Principal Investigator(s):

Theresa Windus, Ames Laboratory


Ames National Laboratory, Argonne National Laboratory, Brookhaven National Laboratory, Lawrence Berkeley National Laboratory, Oak Ridge National Laboratory, Pacific Northwest National Laboratory, Virginia Polytechnic Institute and State University

Progress to date

  • PluginPlay was designed and implemented as the framework for initiating and connecting modules. This component includes the memoization and caching of results to decrease redundant computations, increase support for scripting, and enable application programming interfaces for I/O. A publication has just been accepted in the Journal of Chemical Physics.
  • The Chemist module that supports core data associated with quantum chemistry codes (e.g., molecular and basis set information) was implemented. Chemist provides a high-level domain-specific language (DSL) to facilitate writing computational chemistry software.
  • An initial beta version of TensorWrapper was designed and implemented. TensorWrapper is envisioned as a way of unifying existing disparate tensor libraries, with an initial focus on TiledArray and TAMM.
  • The simulation development environment, SimDE, was designed and implemented to provide a developer-friendly package for writing modular software for NWChemEx. SimDE maps the DSLs of Chemist and TensorWrapper to the generic infrastructure of PluginPlay. DOI: 10.1109/MCSE.2018.2884921.
  • Developed a set of distributed memory algorithms for the evaluation of the Coulomb and exact-exchange matrices for hybrid Kohn-Sham DFT with Gaussian basis sets via density-fitted (DF-J) and seminumerical (sn-K) methods.
  • Completed the implementation and most of the performance tuning on GPUs of the TAMM module for dense tensor operations. This has resulted in scalable and performant CCSD and CCSD(T) methods.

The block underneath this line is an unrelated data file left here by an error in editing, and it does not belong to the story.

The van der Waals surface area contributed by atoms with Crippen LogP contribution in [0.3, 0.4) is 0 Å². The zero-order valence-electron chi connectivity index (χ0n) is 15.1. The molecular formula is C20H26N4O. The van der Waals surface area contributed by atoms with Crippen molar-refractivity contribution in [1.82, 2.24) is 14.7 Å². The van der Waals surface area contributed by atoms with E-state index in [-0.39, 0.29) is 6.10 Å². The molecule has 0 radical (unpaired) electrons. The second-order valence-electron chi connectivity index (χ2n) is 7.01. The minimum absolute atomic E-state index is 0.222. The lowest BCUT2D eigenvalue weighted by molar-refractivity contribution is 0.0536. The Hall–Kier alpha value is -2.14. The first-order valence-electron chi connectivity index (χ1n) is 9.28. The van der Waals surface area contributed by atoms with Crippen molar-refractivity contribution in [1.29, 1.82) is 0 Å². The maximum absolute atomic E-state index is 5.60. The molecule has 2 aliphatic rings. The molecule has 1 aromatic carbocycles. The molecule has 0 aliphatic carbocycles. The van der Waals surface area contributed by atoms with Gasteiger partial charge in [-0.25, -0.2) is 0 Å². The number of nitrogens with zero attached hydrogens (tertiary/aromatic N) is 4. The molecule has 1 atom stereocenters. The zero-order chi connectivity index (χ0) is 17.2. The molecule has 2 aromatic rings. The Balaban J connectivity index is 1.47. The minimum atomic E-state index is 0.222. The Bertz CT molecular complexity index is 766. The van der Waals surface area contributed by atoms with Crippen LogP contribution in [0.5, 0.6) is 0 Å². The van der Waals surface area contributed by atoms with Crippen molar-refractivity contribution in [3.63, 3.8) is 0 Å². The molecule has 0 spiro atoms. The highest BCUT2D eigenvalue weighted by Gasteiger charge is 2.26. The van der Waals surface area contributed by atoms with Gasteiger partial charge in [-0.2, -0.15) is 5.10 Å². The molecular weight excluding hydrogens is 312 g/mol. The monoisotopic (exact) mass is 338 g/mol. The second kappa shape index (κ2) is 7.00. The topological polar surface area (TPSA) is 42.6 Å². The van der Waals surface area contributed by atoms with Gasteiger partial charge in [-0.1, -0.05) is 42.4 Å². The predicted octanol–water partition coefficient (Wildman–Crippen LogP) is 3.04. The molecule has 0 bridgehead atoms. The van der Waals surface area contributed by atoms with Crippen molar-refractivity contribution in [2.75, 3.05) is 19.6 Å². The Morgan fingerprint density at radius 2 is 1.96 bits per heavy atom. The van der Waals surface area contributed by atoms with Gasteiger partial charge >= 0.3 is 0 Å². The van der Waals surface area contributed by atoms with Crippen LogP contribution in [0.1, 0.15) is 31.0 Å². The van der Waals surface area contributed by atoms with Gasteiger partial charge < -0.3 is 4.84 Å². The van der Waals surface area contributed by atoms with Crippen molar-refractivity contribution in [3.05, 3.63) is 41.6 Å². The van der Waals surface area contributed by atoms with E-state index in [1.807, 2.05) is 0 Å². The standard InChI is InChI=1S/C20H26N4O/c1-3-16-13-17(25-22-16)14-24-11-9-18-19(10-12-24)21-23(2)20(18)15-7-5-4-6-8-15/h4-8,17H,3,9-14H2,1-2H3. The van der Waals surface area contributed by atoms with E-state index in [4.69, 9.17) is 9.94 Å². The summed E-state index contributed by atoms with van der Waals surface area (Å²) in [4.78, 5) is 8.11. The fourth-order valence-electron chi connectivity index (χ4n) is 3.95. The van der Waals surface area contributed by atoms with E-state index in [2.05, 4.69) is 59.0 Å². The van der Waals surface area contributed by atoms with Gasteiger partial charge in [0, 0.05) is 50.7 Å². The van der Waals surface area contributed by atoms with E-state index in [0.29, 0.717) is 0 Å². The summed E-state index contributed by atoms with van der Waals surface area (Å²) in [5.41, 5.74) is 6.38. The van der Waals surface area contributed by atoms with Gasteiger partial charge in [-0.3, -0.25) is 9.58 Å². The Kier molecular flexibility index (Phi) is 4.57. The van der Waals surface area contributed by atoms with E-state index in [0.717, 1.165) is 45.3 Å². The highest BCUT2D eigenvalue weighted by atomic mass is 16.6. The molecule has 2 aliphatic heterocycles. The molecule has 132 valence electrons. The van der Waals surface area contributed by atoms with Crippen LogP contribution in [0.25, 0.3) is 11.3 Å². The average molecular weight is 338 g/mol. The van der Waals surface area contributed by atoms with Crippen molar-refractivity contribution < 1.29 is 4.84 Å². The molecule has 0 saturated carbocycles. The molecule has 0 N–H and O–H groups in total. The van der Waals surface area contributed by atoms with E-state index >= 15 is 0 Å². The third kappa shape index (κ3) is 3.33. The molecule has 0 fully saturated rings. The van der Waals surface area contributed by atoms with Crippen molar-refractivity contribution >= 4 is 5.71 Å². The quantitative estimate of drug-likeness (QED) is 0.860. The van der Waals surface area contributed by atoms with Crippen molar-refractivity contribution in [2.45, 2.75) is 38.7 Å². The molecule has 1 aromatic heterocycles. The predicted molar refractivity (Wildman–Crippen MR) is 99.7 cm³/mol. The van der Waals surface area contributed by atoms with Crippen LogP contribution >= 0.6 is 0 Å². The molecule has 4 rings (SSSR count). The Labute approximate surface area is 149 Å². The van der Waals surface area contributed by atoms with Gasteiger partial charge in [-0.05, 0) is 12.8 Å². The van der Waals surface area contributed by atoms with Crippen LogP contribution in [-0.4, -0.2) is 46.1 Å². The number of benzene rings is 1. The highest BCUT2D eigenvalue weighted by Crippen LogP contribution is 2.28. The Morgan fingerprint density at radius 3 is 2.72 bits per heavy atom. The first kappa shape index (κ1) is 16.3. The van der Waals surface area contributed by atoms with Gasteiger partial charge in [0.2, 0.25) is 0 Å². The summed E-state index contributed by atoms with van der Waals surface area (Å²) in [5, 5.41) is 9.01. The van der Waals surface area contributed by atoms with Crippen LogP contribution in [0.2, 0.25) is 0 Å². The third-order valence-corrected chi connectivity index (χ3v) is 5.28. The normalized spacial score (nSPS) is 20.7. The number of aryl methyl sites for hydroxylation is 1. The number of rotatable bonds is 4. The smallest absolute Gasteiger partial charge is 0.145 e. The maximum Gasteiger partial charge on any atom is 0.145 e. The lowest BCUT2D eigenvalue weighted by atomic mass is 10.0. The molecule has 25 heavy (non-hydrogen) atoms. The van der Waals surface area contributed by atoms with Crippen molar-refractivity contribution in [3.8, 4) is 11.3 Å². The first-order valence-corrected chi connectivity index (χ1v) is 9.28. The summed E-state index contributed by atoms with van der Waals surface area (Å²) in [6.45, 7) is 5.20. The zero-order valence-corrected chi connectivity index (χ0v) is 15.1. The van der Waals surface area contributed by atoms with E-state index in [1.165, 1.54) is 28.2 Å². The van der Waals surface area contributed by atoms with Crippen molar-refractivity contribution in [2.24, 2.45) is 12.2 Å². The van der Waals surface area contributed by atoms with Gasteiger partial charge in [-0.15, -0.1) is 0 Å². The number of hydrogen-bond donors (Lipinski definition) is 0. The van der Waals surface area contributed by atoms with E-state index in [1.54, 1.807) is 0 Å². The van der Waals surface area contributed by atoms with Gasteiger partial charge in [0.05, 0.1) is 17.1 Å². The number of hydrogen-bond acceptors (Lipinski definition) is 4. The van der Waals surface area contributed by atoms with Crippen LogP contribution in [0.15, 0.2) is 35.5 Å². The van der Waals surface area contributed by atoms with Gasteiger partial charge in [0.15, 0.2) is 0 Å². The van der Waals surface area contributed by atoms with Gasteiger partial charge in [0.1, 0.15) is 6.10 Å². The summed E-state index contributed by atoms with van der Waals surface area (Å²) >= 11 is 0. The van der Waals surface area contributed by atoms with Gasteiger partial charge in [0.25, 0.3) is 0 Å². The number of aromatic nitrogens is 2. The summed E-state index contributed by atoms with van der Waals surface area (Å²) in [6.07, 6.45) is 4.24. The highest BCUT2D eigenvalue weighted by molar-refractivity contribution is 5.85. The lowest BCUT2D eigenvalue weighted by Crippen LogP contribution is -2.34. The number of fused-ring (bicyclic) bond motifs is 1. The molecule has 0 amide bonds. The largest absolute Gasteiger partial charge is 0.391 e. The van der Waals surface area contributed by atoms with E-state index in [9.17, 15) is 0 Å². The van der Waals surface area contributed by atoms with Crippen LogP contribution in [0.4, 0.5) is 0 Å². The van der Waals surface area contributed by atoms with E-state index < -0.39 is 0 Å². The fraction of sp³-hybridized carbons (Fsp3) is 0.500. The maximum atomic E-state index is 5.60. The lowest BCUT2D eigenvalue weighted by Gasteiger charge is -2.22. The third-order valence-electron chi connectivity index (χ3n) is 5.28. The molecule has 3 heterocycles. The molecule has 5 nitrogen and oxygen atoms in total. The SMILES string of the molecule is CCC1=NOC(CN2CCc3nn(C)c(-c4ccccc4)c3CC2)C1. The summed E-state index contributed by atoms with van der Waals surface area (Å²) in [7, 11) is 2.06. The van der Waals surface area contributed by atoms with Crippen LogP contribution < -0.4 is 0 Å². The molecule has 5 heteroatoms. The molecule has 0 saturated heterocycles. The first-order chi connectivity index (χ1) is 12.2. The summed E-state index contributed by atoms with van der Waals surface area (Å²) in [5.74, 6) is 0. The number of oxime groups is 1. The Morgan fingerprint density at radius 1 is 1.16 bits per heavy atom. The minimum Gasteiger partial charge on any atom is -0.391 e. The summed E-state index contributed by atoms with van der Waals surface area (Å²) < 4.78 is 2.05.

• Completed the implementation of sparse tensors on GPUs within TAMM. Domain local pair natural orbital (DLPNO) CCSD(T) has been implemented and is currently being tuned to improve performance.
  • Explored several density embedding schemes with an updated implementation underway.
  • Full Gamma-point plane-wave DFT and HF, AIMD, QM/MM (stand-alone and interfaced to LAMMPs), QM-classical DFT, PAW (including lanthanide potentials), and PW-dielectric methods have been developed.   In addition, the COVOS method was developed that can be used to generate input for standard many-body methods, .e.g., CCSD(T).  A full Band structure code is currently being developed.
  • Developed GPU support in GA that enables users to create global arrays that are hosted in GPU memory. Recent optimizations include an option for using CPU-aware MPI to eliminate some host-to-device data transfers and an option to replace standard memory copies with highly parallel kernels that copy strided data in data transfers.
  • Added an option to use System V share memory instead of POSIX shared memory in GA. This potentially overcomes a POSIX limitation that restricts users to using a maximum of half the available memory in global arrays.
  • Extensive user and developer documentation is in place and is under continual development.
  • Python interfaces are in place for C++ modules and functionality. More user-friendly python interfaces are in development.
  • Developed CMinx, a tool for generating API documentation for CMake functions and modules. DOI: 10.21105/joss.04680.
  • Developed CMakeTest, a unit testing framework for CMake modules.
  • Developed the CMakePP language, an object-oriented version of CMake which is fully backwards compatible with traditional CMake. A publication is in preparation.
  • Used the CMakePP language to develop CMaize, a significantly streamlined build system for C++ projects. A publication is in preparation.